What is a train?
A: A train is a form of transport consisting of a series of connected vehicles that generally runs along a rail track to transport cargo or passengers.
The word "train" comes from the Old French trahiner, derived from the Latin trahere meaning what?
A: "To pull" or "to draw".
In the United States what does the term “consist" mean?
A: It is used to describe the group of rail vehicles which make up a train.
Motive power for a train is provided by a what?
A: By a separate locomotive or individual motors in a self-propelled multiple unit.
Although historically steam propulsion dominated, the most common types of locomotive are what?
A: Diesel and electric, the latter supplied by overhead wires or additional rails.
Train tracks usually consist of what?
A: Two running rails, sometimes supplemented by additional rails such as electric conducting rails and rack rails.
A passenger train includes passenger-carrying vehicles and can often be very what?
A: Long and fast.
One notable and growing long-distance train category is what?
A: High-speed rail.
In order to achieve much faster operation at speeds of over 500 km/h (310 mph), innovative maglev
technology has been the subject of what?
A: Research for many years.
The term "light rail" is sometimes used to refer to what?
A: A modern tram system, but it may also mean an intermediate form between a tram and a train, similar to a heavy rail rapid transit system.
In most countries, the distinction between a tramway and a railway is precise and defined in what?
A: In law.
What are some special kinds of trains running on corresponding purpose-built "railways"?
A: Monorails, high-speed railways, maglev, atmospheric railways, rubber-tired underground, funicular and cog railways.
A passenger train consists of what?
A: One or more locomotives and (usually) several coaches.
Alternatively, a train may consist entirely of passenger-carrying coaches, some or all of which are what?
A: Powered; this is known as a "multiple unit".
In many parts of the world, particularly the Far East and
Europe, high-speed rail is used extensively for what?
A: Passenger travel.
Trains can also have mixed consist, with both what?
A: Passenger accommodation and freight vehicles.
These mixed trains are most likely to be used for services that run when?
In the United Kingdom, a train hauled using two locomotives is known as what?
A: A "double-headed" train.
In Canada and the United States it is quite common for a long freight train to be headed by how many locomotives?
A: Three or more.
A train with a locomotive attached at both ends is described as what?
A: "Top and tailed", this practice typically being used when there are no reversing facilities available.
Many loaded trains in the United States are assembled using one or more locomotives in the middle or at the rear of the train, which are then operated how?
A: Remotely from the lead cab.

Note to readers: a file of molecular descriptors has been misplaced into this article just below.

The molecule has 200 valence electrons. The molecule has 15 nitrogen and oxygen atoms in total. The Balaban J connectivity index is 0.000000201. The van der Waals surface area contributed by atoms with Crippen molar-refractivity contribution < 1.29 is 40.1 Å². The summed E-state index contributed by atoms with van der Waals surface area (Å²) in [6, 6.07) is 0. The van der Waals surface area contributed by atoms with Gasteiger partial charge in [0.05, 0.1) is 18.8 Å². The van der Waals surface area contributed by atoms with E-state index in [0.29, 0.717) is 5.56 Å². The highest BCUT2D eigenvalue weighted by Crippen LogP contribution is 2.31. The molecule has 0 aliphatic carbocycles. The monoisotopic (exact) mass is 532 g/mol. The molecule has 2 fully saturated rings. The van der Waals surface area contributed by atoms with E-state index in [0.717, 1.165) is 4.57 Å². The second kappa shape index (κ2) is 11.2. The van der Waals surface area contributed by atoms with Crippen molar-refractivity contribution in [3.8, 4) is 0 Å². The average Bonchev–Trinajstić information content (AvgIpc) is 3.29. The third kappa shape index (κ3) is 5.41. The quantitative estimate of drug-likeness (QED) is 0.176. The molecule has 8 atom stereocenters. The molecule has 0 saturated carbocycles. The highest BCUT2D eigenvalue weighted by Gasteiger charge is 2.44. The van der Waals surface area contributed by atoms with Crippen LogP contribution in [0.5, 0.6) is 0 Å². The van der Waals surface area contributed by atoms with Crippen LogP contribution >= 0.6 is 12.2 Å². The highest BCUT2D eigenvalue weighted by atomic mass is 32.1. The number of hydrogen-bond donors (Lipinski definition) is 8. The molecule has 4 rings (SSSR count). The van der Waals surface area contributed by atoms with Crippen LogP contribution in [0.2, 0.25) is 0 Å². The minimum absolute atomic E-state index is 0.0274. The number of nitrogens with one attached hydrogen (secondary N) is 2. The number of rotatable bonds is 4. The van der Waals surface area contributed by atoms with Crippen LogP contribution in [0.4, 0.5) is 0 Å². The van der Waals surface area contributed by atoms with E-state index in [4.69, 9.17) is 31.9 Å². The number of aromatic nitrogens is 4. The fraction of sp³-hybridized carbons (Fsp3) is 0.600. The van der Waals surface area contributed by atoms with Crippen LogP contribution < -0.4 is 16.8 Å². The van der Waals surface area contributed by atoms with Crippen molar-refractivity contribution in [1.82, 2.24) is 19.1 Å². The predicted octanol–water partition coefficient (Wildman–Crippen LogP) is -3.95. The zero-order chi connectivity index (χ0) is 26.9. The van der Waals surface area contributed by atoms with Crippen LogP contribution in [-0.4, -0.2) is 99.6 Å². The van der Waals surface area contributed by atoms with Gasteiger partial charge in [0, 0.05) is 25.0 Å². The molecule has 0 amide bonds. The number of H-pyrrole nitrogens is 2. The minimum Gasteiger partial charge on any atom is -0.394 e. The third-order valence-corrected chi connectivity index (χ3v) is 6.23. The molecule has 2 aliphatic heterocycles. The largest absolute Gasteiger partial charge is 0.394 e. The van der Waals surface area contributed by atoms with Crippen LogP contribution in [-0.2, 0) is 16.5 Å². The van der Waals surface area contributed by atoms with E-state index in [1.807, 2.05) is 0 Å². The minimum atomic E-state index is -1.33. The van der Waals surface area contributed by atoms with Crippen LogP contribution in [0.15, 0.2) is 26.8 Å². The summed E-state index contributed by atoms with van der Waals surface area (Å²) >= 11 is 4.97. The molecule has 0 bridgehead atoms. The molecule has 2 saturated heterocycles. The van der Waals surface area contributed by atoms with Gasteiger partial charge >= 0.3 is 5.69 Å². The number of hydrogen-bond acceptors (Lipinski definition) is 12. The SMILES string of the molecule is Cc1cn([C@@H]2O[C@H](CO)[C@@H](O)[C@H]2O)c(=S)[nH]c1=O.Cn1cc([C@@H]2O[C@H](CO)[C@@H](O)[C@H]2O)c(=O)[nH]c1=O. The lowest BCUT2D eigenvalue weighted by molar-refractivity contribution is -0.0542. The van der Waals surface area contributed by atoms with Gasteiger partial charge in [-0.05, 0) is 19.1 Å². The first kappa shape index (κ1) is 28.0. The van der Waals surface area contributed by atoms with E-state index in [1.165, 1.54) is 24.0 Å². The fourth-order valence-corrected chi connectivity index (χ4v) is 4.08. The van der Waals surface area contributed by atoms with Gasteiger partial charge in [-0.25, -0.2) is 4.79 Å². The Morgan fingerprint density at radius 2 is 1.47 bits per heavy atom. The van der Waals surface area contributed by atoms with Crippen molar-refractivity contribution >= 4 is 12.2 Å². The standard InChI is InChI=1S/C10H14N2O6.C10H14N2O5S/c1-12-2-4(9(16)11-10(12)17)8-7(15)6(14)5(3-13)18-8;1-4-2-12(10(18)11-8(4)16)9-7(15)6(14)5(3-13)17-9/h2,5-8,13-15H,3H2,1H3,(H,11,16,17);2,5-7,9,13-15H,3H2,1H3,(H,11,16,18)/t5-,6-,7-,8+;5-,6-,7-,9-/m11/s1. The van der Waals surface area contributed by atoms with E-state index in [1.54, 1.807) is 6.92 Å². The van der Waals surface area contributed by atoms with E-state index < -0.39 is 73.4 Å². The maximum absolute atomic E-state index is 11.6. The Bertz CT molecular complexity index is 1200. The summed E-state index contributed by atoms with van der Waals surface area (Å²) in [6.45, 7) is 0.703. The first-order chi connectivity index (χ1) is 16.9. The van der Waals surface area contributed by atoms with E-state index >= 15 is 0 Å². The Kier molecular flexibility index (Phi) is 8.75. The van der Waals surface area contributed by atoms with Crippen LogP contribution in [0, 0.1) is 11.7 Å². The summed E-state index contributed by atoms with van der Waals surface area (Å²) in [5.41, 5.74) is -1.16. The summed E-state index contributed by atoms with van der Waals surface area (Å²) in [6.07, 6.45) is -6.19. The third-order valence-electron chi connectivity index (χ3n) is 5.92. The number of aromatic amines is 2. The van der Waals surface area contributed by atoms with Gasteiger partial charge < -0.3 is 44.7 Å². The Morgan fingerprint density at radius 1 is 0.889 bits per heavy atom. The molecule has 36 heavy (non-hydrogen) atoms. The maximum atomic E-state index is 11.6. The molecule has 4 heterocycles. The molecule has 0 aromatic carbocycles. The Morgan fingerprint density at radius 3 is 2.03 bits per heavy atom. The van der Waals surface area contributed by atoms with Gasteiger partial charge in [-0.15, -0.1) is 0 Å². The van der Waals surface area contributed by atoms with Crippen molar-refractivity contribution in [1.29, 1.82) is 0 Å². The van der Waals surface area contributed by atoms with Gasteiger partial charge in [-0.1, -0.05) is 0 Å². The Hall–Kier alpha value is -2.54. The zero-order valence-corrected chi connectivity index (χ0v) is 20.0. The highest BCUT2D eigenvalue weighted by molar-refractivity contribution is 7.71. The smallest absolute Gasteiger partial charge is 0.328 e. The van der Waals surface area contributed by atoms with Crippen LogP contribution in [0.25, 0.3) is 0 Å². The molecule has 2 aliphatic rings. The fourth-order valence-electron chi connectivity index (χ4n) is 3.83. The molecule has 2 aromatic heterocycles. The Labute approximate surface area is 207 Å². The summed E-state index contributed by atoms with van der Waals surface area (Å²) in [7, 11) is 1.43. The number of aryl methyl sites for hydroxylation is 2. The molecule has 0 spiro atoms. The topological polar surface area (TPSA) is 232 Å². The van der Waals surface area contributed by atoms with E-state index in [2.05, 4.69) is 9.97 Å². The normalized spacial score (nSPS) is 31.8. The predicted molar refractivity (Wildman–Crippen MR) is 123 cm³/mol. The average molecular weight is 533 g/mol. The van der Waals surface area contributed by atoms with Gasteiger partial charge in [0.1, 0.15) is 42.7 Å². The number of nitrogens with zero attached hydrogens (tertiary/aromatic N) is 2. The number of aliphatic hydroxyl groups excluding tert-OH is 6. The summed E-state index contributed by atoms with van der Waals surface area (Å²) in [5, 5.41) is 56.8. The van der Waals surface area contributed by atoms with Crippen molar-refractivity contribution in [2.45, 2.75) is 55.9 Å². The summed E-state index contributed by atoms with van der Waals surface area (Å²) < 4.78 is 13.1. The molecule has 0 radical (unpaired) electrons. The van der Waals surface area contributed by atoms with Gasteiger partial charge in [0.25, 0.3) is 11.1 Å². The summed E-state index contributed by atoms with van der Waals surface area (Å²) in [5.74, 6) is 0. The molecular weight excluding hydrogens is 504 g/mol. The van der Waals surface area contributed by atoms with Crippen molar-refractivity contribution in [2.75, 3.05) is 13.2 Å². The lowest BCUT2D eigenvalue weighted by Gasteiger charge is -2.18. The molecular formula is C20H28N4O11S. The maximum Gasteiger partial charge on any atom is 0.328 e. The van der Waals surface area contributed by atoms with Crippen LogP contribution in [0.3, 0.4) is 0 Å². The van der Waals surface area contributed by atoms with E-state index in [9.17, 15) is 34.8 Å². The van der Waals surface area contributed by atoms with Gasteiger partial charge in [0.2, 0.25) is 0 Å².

This is referred to as what?
A: "DP" or "Distributed Power."
In the United Kingdom, the interchangeable terms set and unit are used to refer to what?
A: A group of permanently or semi-permanently coupled vehicles, such as those of a multiple unit.
What term is used when referring to a train made up of a variety of vehicles, or of several sets/units?
A: The term “formation" is used.
When referring to motive power, consist refers to what?
A: The group of locomotives powering the train.
Similarly, the term trainset refers to what?
A: A group of rolling stock that is permanently or semi-permanently coupled together to form a unified set of equipment (the term is most often applied to passenger train configurations).
What are the three types of locomotive?
A: Electric, diesel and steam.
The Atchison, Topeka and Santa Fe Railway's 1948 operating rules define a train as what?
A: "An engine or more than one engine coupled, with or without cars, displaying markers."
What is a bogie?
A: A bogie is a wheeled wagon or trolley.
In mechanics terms, a bogie is a chassis or framework carrying what?
A: Wheels, attached to a vehicle.
How many bogies are usually fitted to each carriage, wagon or locomotive?
A: Two, one at each end.
An alternate configuration often is used in articulated vehicles, which places the bogies where?
A: Under the connection between the carriages or wagons.
Most bogies have how many axles?
A: Two, as this is the simplest design.
Some cars designed for extremely heavy loads have been built with up to how many axles per bogie?
Heavy-duty cars may have more than two bogies using span bolsters to do what?
A: To equalize the load and connect the bogies to the cars.
The first trains were rope-hauled, gravity powered or what?
A: Pulled by horses, but from the early 19th century almost all trains were powered by steam locomotives.
From the 1910s onwards, steam locomotives began to be replaced with what?
A: Less labor-intensive (and cleaner) diesel and electric locomotives.
These new forms of propulsion were far more what than steam power?
A: Complex and expensive.
At about the same time, self-propelled multiple unit vehicles (both diesel and electric) became much more widely used in what?
A: In passenger service.
Dieselization of locomotives in day-to-day use was completed in most countries by when?
A: By the 1970s.
Steam locomotives are still used in what?
A: Heritage railways which are operated in many countries for the leisure and enthusiast market.
Electric traction offers a lower what?
A: Cost per mile of train operation but at a higher initial cost, which can only be justified on high traffic lines.
Even though the cost per mile of construction is much higher, why is electric traction more viable during operation?
A: Because diesel import costs are substantially higher.
Electric trains receive their current via what?
A: Overhead lines or through a third rail electric system.